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Adv Healthc Mater. 2018 Oct;7(19):e1800488. doi: 10.1002/adhm.201800488. Epub 2018 Aug 8.

Human Corneal Tissue Model for Nociceptive Assessments.

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Department of Biomedical Engineering, Tufts University, 4 Colby Street, Medford, MA, 02155, USA.
School of Medicine, Departamento de Oftalmologia da Escola Paulista de Medicina, Federal University of São Paulo, Botucatu, 822 - Vila Clementino, São Paulo, -SP, 04023-062, Brazil.
New England Eye Center, Tufts Medical Center, 260 Tremont St, 9th Floor, Boston, MA, 02111, USA.
Eye & Ear Institute, Department of Ophthalmology, University of Pittsburgh, 203 Lothrop Street, Room 1011, Pittsburgh, PA, 15213, USA.


New in vitro tissue models to mimic in vivo conditions are needed to provide insight into mechanisms involved in peripheral pain responses, potential therapeutic strategies to address these responses, and to replace animal models for such indications. For example, the rabbit cornea Draize test has become the standard method used for decades to screen ophthalmic drug and consumer product toxicity. In vitro tissue models with functional innervation have the potential to replace in vivo animal testing and provide sophisticated bench tools to study ocular nociception and its amelioration. Herein, full thickness, innervated, 3D human corneal tissues are grown under physiologically relevant culture conditions to study nociceptive-related responses, by mimicking ocular environmental cues, including intraocular pressure (IOP) and tear flow (TF). Capsaicin, a chili pepper-derived irritant known to cause a burning sensation in mammalian tissues is utilized as a nociceptive stimulant to induce pain, while subsequent serum treatment is used to mimic healing. Pain mediators released upon capsaicin stimulation and cell regrowth after serum treatment are characterized to assess ocular responses in this new, innervated, human corneal tissue system for comparison of outcomes to established animal and related responses.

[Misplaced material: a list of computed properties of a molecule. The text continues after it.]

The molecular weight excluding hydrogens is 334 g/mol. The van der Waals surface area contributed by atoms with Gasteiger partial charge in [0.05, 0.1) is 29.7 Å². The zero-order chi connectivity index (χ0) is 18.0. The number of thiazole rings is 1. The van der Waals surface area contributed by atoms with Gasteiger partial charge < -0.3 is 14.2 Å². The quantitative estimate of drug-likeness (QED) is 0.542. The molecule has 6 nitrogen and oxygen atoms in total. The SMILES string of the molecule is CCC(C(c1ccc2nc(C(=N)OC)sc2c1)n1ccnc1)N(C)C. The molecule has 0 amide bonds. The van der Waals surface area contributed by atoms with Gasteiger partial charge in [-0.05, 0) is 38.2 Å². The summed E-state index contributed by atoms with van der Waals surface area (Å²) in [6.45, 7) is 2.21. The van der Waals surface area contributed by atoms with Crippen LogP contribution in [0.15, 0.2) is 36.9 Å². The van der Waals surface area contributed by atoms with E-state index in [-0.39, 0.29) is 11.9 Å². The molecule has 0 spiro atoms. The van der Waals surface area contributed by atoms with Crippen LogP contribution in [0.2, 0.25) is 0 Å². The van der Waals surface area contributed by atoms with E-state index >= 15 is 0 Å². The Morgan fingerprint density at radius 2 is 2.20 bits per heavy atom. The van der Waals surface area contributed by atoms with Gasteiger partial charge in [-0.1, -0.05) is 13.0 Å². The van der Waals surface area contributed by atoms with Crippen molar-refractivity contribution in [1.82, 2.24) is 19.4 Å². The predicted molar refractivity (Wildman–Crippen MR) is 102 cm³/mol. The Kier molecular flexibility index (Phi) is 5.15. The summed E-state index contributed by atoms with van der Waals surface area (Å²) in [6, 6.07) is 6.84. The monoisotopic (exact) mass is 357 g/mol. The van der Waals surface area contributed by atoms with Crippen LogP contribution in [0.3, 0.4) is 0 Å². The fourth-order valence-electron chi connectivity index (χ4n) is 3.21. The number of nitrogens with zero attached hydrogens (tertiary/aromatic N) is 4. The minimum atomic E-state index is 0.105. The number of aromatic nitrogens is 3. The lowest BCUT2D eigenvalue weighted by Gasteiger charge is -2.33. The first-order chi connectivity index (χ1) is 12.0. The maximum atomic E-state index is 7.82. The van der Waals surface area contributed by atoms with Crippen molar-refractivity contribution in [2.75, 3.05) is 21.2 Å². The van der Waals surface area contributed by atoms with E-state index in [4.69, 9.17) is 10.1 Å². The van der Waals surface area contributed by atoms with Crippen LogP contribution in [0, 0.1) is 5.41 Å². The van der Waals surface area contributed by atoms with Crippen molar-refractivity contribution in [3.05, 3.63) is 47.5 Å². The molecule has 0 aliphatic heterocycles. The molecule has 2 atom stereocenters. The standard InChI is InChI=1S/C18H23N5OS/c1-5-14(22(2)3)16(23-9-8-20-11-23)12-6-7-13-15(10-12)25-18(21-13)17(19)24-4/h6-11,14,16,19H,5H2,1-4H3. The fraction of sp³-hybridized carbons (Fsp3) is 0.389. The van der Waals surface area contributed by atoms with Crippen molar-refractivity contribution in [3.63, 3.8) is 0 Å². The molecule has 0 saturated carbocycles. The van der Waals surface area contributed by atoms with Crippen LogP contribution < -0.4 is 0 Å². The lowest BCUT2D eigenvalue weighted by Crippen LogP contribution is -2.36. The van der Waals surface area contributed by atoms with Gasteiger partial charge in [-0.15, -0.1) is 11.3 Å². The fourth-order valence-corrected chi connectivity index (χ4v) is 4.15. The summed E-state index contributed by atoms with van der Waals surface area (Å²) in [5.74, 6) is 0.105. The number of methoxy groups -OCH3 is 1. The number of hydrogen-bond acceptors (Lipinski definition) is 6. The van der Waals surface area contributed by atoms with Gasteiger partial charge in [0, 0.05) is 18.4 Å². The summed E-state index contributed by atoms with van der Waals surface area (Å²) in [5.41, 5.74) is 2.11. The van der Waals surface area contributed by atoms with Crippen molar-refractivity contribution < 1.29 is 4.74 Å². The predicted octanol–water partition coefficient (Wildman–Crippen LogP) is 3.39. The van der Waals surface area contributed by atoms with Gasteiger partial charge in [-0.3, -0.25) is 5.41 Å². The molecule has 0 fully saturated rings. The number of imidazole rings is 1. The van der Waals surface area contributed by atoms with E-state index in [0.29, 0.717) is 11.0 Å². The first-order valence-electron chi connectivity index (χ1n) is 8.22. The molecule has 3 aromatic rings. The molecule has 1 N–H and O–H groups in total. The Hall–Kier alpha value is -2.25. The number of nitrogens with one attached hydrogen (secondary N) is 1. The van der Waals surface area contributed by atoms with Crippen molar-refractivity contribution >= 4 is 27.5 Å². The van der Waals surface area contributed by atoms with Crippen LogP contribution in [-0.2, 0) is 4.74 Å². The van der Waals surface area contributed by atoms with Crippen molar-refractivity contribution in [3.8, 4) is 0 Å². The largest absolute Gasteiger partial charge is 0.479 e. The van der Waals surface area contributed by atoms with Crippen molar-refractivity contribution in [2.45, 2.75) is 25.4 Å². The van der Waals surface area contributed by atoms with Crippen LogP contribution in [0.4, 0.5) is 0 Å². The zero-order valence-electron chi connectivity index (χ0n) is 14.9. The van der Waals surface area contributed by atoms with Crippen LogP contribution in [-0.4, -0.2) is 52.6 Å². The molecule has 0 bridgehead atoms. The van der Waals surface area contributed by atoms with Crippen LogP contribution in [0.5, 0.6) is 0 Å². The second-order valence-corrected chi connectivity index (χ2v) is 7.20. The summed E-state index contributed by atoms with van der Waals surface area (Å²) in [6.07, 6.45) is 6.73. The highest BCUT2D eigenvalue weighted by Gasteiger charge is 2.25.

corneas; in vitro tissue models; innervation; pain; silk


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